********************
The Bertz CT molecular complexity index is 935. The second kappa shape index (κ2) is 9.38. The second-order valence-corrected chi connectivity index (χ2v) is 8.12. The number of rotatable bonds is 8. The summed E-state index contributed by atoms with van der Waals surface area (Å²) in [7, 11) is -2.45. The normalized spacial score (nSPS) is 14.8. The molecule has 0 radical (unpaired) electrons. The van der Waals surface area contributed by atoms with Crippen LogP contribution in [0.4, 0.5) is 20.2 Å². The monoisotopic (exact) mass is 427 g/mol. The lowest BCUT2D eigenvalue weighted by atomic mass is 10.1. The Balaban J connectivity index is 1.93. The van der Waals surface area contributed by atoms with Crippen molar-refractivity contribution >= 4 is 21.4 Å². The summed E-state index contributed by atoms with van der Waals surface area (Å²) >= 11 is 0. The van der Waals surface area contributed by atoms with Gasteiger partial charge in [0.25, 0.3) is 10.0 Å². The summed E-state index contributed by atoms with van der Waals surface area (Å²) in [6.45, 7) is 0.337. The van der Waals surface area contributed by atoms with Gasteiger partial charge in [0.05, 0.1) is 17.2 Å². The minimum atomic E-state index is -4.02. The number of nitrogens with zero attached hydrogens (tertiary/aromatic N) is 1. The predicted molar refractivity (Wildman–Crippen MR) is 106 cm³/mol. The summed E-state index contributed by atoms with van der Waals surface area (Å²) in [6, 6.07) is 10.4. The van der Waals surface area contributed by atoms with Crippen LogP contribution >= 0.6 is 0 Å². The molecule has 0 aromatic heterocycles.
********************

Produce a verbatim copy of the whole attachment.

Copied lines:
The Bertz CT molecular complexity index is 935. The second kappa shape index (κ2) is 9.38. The second-order valence-corrected chi connectivity index (χ2v) is 8.12. The number of rotatable bonds is 8. The summed E-state index contributed by atoms with van der Waals surface area (Å²) in [7, 11) is -2.45. The normalized spacial score (nSPS) is 14.8. The molecule has 0 radical (unpaired) electrons. The van der Waals surface area contributed by atoms with Crippen LogP contribution in [0.4, 0.5) is 20.2 Å². The monoisotopic (exact) mass is 427 g/mol. The lowest BCUT2D eigenvalue weighted by atomic mass is 10.1. The Balaban J connectivity index is 1.93. The van der Waals surface area contributed by atoms with Crippen molar-refractivity contribution >= 4 is 21.4 Å². The summed E-state index contributed by atoms with van der Waals surface area (Å²) >= 11 is 0. The van der Waals surface area contributed by atoms with Gasteiger partial charge in [0.25, 0.3) is 10.0 Å². The summed E-state index contributed by atoms with van der Waals surface area (Å²) in [6.45, 7) is 0.337. The van der Waals surface area contributed by atoms with Gasteiger partial charge in [0.05, 0.1) is 17.2 Å². The minimum atomic E-state index is -4.02. The number of nitrogens with zero attached hydrogens (tertiary/aromatic N) is 1. The predicted molar refractivity (Wildman–Crippen MR) is 106 cm³/mol. The summed E-state index contributed by atoms with van der Waals surface area (Å²) in [6, 6.07) is 10.4. The van der Waals surface area contributed by atoms with Crippen LogP contribution >= 0.6 is 0 Å². The molecule has 0 aromatic heterocycles.